• In addition to ICWater, models of water distribution (PipelineNet) and wastewater collection systems (SewerNet) have been developed for emergency management of CBR events. The tools have demonstrated usefulness for spill response and homeland security through their application in national and international events such as the West Virginia chemical spill and the Fukushima Daiichi Nuclear Power Plant incident. ICWater was developed by Leidos, Inc. (carrying on the legacy of SAIC), with funding from several government agencies, most notably the US Forest Service and DTRA. DTRA currently maintains, trains, and distributes the software to federal, state, and local users. The Challenge On January 9, 2014, an estimated 10,000 gallons of 4-methylcyclohexanemethanol (MCHM), an organic solvent used in coal processing, leaked from a ruptured container into the Elk River near Charleston, West Virginia. The spill, just one mile upstream from a water treatment plant, forced officials to ban residents and businesses in nine West Virginia counties from using the water for anything other than flushing toilets or fighting fires. An estimated 300,000 West Virginia residents were affected by the spill. ICWater model runs were initiated by DTRA, Leidos, and Greater Cincinnati Water Works (GCWW) to estimate the travel time and concentration of the spill. ICWater Interface Showing Spill Site, Charleston Intake, and Real-Time USGS Gauge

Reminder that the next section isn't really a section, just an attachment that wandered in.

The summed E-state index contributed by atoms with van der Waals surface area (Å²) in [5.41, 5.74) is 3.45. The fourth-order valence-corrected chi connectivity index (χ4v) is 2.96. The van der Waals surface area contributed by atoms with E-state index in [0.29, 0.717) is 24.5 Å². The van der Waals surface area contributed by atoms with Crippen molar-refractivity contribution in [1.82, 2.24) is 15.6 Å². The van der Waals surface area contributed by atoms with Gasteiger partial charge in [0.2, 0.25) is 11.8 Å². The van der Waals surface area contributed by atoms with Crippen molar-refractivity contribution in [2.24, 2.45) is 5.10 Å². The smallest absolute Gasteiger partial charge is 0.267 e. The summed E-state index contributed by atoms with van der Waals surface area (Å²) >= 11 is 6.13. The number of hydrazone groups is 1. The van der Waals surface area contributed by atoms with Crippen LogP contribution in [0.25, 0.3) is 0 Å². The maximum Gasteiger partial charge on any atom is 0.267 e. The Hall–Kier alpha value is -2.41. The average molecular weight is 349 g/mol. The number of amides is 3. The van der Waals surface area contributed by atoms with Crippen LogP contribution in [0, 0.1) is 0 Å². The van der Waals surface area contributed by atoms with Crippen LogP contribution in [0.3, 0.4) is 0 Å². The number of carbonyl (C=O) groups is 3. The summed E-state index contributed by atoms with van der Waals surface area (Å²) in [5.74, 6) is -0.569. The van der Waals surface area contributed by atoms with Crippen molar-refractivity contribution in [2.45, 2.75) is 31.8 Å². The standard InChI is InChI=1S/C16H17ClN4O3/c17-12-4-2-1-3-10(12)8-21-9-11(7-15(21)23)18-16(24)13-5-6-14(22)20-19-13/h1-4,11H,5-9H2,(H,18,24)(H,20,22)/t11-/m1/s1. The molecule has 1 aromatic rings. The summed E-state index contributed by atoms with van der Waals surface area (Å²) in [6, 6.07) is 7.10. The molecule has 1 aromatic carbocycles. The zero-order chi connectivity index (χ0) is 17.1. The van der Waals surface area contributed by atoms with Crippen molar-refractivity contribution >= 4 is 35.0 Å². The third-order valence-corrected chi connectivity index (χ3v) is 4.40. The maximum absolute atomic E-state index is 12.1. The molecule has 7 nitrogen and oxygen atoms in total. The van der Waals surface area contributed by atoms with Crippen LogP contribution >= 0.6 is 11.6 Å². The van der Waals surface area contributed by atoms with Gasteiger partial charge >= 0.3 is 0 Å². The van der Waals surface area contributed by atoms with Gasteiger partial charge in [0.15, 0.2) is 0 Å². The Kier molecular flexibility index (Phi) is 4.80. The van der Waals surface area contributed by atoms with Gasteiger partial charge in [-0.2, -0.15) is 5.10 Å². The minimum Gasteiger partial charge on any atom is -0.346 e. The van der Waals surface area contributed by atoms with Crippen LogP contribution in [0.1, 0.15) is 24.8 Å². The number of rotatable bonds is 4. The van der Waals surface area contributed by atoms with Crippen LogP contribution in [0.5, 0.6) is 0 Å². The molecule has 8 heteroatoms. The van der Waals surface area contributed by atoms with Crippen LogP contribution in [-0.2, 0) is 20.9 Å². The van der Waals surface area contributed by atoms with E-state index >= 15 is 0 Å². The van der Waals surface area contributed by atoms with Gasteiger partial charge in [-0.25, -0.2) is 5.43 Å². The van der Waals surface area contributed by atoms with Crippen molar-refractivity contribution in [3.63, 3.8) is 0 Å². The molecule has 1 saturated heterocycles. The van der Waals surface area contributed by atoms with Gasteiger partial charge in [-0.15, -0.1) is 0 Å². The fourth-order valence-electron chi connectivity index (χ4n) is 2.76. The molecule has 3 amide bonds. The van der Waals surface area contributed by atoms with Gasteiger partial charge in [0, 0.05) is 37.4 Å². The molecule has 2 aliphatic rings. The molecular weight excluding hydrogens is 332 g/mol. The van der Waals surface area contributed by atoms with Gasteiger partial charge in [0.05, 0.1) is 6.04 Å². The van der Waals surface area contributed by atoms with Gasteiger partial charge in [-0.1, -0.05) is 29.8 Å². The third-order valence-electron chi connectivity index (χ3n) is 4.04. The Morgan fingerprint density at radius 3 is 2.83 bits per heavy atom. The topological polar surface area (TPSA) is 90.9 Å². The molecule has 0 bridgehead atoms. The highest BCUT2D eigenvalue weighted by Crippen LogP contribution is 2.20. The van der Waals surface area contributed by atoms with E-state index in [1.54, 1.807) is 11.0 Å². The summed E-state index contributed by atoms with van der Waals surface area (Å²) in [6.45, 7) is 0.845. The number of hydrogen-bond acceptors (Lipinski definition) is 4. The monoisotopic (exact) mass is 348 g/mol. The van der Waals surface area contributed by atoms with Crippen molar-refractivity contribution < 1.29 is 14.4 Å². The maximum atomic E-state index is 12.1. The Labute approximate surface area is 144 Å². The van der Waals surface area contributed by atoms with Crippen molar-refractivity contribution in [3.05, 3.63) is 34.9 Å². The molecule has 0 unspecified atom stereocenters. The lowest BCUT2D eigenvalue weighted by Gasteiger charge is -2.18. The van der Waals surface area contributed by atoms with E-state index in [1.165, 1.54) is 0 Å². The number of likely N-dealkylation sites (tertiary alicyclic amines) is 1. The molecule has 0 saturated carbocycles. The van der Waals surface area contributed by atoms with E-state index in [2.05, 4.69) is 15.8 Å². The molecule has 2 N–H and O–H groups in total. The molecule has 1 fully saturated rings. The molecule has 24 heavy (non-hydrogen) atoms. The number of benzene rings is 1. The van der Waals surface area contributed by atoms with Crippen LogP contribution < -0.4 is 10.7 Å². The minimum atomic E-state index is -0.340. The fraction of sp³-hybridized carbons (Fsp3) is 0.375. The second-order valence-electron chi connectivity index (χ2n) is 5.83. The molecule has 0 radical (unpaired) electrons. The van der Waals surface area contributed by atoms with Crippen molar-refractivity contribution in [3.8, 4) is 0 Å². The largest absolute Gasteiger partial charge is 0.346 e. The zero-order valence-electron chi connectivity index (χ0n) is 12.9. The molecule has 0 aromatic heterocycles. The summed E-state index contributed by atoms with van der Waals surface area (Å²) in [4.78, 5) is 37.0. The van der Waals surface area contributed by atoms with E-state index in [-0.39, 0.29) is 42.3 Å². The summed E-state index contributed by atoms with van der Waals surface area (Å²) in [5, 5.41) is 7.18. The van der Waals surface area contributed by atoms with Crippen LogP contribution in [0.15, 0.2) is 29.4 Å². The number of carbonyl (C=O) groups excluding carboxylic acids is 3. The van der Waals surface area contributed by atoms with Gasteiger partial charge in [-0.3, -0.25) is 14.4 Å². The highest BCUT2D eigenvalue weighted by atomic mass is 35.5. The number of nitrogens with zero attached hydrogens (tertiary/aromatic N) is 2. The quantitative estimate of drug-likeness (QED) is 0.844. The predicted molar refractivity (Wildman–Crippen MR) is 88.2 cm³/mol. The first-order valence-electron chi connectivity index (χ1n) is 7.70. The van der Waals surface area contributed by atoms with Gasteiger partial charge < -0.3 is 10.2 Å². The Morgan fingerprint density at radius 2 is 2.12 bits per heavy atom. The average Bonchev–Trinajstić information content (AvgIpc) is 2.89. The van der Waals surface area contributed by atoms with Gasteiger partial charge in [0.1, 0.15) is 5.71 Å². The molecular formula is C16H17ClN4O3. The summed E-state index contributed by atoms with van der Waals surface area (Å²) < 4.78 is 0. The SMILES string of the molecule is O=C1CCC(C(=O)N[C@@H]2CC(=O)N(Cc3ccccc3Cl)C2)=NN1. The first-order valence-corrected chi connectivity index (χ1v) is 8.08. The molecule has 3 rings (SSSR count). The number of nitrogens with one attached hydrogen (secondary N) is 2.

• The Solution ICWater, an Esri® ArcGIS® extension, uses the National Hydrography Dataset Plus (NHDPlus) river network for downstream and upstream tracing of contaminants. The NHDPlus contains more than three million stream and river reaches, all hydrologically connected. Mean flow volume and velocity are attributes of each reach in the network. USGS real-time stream flow gauges are linked to the network to update the mean flows and velocities to reflect actual conditions. The difference between the updated mean velocity in ICWater and the measured velocity on the Kanawha River (just downstream of the spill and the Charleston, West Virginia, intake) was less than three percent. The system also contains locations of industrial and municipal dischargers such as the spill site on the Elk River. It is also linked to the Environmental Protection Agency Safe Drinking Water Information System to provide data on populations served by each water utility downstream of the spill. Tracing was initiated at the spill site to forecast the location of the leading edge, peak concentration, and trailing edge of the plume for drinking water intakes as far downstream as 200 miles. Model runs were updated based on MCHM measurements at downstream locations on the Ohio River to provide accurate forecasts to nearby water intakes. The Results GCWW, a large water utility on the Ohio River, used ICWater and National Oceanic and Atmospheric Administration velocity estimations, along with river grab samples, to determine when to close its intake to allow the spill to pass by. Data for Cincinnati showed good agreement (within several hours) between the observed peak time of arrival and the model’s estimated peak time. The leading-edge predictions were also close to the observations. According to GCWW, “The model was very useful in preparing for the arrival of the spill. It assisted in narrowing down an expected time of arrival and was especially useful in predicting the peak concentration. In spills such as the Elk River spill, GCWW normally closes the raw water intakes to allow the spill to pass.” ICWater Downstream Trace (120 hours travel time) Showing Drinking Water Intakes Copyright © 2014 Esri. All rights reserved. Esri, the Esri globe logo, and ArcGIS, are trademarks, service marks, or registered marks of Esri in the United States, the European Community, or certain other jurisdictions. Other companies and products or services mentioned herein may be trademarks, service marks, or registered marks of their respective mark owners. G63334 ESRI6/14ft View slide